very few men can drive a pair of
horses, and plough at the same time."
"You thought I couldn't plough
with one horse," urged the boy glanc-
ing archly in his father's face. I
wish you'd let me try. I saw how Mr.
Kingsbury managed. He put the
reins round his neck. Charley goes






DICK TAMING THE HORSE. 79

as steady as an old sheep; and if I can
hire Mr. Fuller's one day I aren't
afraid to try."
"Well," was the reluctant reply.
"I wish father'd sell Old Charley
and get a better horse," Dick went on,
when the gentleman had left the room.
" He's such an awkward looking crea-
ture. He never goes out of the gate
head first unless he goes backward."
"That is because he likes to see
what is going on behind him," sug-
gested his mother laughing.
Charley is a good creature," add-
ed Mr. Stuart returning. "He has
served well in his day and generation.
I couldn't get another that would
stand as he does. Why he'd stand at
the gate of one of my parishioners
all day if I wished it."






80 DILIGENT DICK.

"But we want a horse to go, father,
and not to stand. Charley stops short
when we come to a hill. I'm curing
him of it, though."
Dick went the same evening to en-
gage Mr. Fuller's horse, and the next
morning his mother heard him going
softly down the stairs a few minutes
after four.
At half past five a gentleman, just
arrived from New York by the ex-
press train, was hurrying to his home
a short distance beyond the minister's
house, when he saw a novel sight.
He waited until the horses had
reached the wall close to the road,
watching with a pleased curiosity the
ingenuity of the child who was work-
ing them.
How do you do, Richard ?" he






DICK TAMING THE HORSE. 81

asked. "It seems to me you have a
new method of ploughing. You do
not work on the ten hour system, I
see."
Dick tossed back his curls. He
wanted to wipe the perspiration from
his face, but his hands were too dirty.
- I like faringg" he said with a
merry laugh; "but I never knew
before why farmers wiped their faces
on their shirt sleeves," suiting the ac-
tion to the words. Father thought
it was absurd for me to try," he
went on; "I want to show him I
can plough with a span and without
a driver too."
Richard pulled the rein as it hung
about his neck and the horses started
on the next furrow. Though he had
no idea at the time that the gentle-
6






82 DILIGENT DICK.

man watching him had any thing
more than mere curiosity, yet subse-
quent events proved that this morn-
ing's work had a great effect on his
future life.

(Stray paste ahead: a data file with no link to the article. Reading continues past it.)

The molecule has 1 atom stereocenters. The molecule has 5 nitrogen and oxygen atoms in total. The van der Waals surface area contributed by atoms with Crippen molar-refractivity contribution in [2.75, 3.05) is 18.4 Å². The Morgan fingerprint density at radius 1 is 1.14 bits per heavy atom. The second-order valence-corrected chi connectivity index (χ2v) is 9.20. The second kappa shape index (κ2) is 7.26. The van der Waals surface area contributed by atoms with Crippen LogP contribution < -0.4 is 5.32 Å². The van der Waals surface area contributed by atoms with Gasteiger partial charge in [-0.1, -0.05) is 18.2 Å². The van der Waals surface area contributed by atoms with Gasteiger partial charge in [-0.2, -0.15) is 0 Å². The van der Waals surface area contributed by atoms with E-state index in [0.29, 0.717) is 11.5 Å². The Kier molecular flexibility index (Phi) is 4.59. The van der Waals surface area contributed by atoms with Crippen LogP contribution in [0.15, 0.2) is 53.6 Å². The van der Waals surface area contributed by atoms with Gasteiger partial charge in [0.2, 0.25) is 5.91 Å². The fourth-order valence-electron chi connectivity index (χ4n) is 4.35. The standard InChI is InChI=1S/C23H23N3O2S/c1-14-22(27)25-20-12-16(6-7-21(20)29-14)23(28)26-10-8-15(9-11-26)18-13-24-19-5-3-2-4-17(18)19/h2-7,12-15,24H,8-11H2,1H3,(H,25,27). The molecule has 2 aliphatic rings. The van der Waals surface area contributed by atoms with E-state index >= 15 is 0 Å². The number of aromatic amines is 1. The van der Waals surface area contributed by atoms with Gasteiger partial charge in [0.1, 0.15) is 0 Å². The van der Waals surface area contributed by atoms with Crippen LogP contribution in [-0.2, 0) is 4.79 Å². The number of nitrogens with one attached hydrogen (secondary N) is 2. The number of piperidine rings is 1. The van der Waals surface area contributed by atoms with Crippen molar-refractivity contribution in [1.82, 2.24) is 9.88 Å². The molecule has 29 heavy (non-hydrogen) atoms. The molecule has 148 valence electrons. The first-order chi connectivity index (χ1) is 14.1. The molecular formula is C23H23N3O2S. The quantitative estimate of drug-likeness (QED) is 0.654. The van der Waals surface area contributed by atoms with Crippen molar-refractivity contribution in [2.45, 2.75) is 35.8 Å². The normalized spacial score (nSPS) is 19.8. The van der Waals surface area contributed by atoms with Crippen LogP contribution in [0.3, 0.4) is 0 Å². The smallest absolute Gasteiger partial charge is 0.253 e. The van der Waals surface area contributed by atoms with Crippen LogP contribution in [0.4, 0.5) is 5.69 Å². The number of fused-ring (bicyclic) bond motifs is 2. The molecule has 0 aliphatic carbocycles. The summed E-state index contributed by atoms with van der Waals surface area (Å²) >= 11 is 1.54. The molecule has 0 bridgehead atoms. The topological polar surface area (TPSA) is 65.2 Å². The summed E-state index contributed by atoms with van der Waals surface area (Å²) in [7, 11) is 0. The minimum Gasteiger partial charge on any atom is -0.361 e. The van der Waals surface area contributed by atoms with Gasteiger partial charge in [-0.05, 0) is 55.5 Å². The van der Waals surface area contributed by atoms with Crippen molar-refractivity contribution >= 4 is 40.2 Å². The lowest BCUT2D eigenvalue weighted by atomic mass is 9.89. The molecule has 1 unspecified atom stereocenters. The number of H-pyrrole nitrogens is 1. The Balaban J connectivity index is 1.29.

DICK AND THE DEACON. 83





CHAPTER IX.

DICK AND THE DEACON.

THE next winter the teacher of the
advanced school did not prove sat-
isfactory. IMrs. Stuart urged that
Dick ought to be sent to an Academy,
where he could attend to the higher
branches. Her husband agreed with
her; but where was the money to
come from to pay his expenses?
"It does seem best," the minister
said one evening when they had to-
gether asked God to lead them in
the path of duty; and if it is
best the means will be provided."






84 DILIGENT DICK.

"I can wear my cloak another
winter," said the mother, cheerfully,
"that will save ten dollars towards it."
Mr. Stuart rose and walked the
room, his hands joined behind him as
was his habit when meditating. At
last he said,
By a little extra effort, I can fin-
ish a series of articles for our relig-
ious paper. One of the Editors pressed
me for them when I was in the city.
Dick is such a good boy and has
done so much for us I want to give
him an education. That is all I ex-
pect to give my children."
In consequence of these plans,
Richard was sent to an Academy in a
neighboring state where he remained
a year. He boarded in the family of
a deacon, who had a large farm, but






DICK AND THE DEACON. 85

whose health did not permit him to
work upon it. He was often in the
habit of hiring the young men con-
nected with the Academy to pick ap-
ples, husk corn, or do other chores
not interfering with their lessons.
The Deacon was very strict in his
religious opinions. At home Richard
had always been in the habit of join-
ing with the family in singing a
hymn at morning and evening devo-
tions, and on Sabbath evening each
one selected his or her favorite hymn
and tune, which were sung in turn.
Richard had a very fine treble voice,
which had been carefully trained.
He greatly missed the singing at
prayers, and ,i,-i.__.- .1 to his room-
mate that they should sing on Sun-
day night in their chamber.






86 DILIGENT DICK.

They commenced with the hymn:

"Jesus lover of my soul."

and then proceeded to another:

Salvation, oh the joyful sound."

when they were interrupted by aloud
voice at the foot of the stairs.
"Boys, boys! What are you doing
up there ? "
S"We're singing the praises of
God," answered Richard opening the
door.
Well, you must stop. I can't
have any such noise in my house.
It's Sunday; and I'm not used to it."
After this unusual strictness, Rich-
ard looked of course for a corres-
Sponding uprightness of character.
Brought up as he had been, and with






DICK AND THE DEACON. 87

-his eyes wide open to what passed
around him he noticed some traits
which in his opinion were not exactly
consistent. For instance, in the fall
when the immense orchard was strip-
ped of its apples, the boy observed
that there was one basket kept for
measuring those to sell and another
to send to the store when there was
any thing to be bought.